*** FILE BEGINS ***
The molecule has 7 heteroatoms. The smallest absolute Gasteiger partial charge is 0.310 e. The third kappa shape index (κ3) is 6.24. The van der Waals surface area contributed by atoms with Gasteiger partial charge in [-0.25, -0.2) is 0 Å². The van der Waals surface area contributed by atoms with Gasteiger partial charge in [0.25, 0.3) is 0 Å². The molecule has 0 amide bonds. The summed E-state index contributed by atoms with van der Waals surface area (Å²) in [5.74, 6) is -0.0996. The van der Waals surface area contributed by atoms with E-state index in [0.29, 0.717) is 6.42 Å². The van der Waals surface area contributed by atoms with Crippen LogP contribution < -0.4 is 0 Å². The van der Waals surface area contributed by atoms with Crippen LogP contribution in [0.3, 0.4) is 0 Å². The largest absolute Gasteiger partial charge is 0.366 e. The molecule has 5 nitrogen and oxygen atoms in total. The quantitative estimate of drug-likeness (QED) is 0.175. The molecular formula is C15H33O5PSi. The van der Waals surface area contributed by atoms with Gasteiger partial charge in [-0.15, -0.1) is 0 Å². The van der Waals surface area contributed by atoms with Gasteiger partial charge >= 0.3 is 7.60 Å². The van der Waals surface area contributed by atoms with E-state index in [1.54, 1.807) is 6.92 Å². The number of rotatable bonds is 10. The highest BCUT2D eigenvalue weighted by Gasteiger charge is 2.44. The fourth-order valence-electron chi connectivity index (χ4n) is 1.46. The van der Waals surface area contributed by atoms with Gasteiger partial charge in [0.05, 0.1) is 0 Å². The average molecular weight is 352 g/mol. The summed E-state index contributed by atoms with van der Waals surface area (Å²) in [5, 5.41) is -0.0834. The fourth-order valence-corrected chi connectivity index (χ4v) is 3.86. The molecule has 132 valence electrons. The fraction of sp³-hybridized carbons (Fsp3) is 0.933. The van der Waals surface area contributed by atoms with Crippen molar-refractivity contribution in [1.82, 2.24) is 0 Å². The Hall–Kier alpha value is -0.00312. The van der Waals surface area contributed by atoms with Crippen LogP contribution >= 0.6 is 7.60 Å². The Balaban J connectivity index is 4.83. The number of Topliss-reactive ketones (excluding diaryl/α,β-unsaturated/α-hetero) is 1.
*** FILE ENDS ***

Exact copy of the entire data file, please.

The molecule has 7 heteroatoms. The smallest absolute Gasteiger partial charge is 0.310 e. The third kappa shape index (κ3) is 6.24. The van der Waals surface area contributed by atoms with Gasteiger partial charge in [-0.25, -0.2) is 0 Å². The van der Waals surface area contributed by atoms with Gasteiger partial charge in [0.25, 0.3) is 0 Å². The molecule has 0 amide bonds. The summed E-state index contributed by atoms with van der Waals surface area (Å²) in [5.74, 6) is -0.0996. The van der Waals surface area contributed by atoms with E-state index in [0.29, 0.717) is 6.42 Å². The van der Waals surface area contributed by atoms with Crippen LogP contribution < -0.4 is 0 Å². The van der Waals surface area contributed by atoms with Crippen LogP contribution in [0.3, 0.4) is 0 Å². The largest absolute Gasteiger partial charge is 0.366 e. The molecule has 5 nitrogen and oxygen atoms in total. The quantitative estimate of drug-likeness (QED) is 0.175. The molecular formula is C15H33O5PSi. The van der Waals surface area contributed by atoms with Gasteiger partial charge in [-0.15, -0.1) is 0 Å². The van der Waals surface area contributed by atoms with Gasteiger partial charge >= 0.3 is 7.60 Å². The van der Waals surface area contributed by atoms with E-state index in [1.54, 1.807) is 6.92 Å². The number of rotatable bonds is 10. The highest BCUT2D eigenvalue weighted by Gasteiger charge is 2.44. The fourth-order valence-electron chi connectivity index (χ4n) is 1.46. The van der Waals surface area contributed by atoms with Gasteiger partial charge in [0.05, 0.1) is 0 Å². The average molecular weight is 352 g/mol. The summed E-state index contributed by atoms with van der Waals surface area (Å²) in [5, 5.41) is -0.0834. The fourth-order valence-corrected chi connectivity index (χ4v) is 3.86. The molecule has 132 valence electrons. The fraction of sp³-hybridized carbons (Fsp3) is 0.933. The van der Waals surface area contributed by atoms with Crippen molar-refractivity contribution in [1.82, 2.24) is 0 Å². The Hall–Kier alpha value is -0.00312. The van der Waals surface area contributed by atoms with Crippen LogP contribution >= 0.6 is 7.60 Å². The Balaban J connectivity index is 4.83. The number of Topliss-reactive ketones (excluding diaryl/α,β-unsaturated/α-hetero) is 1.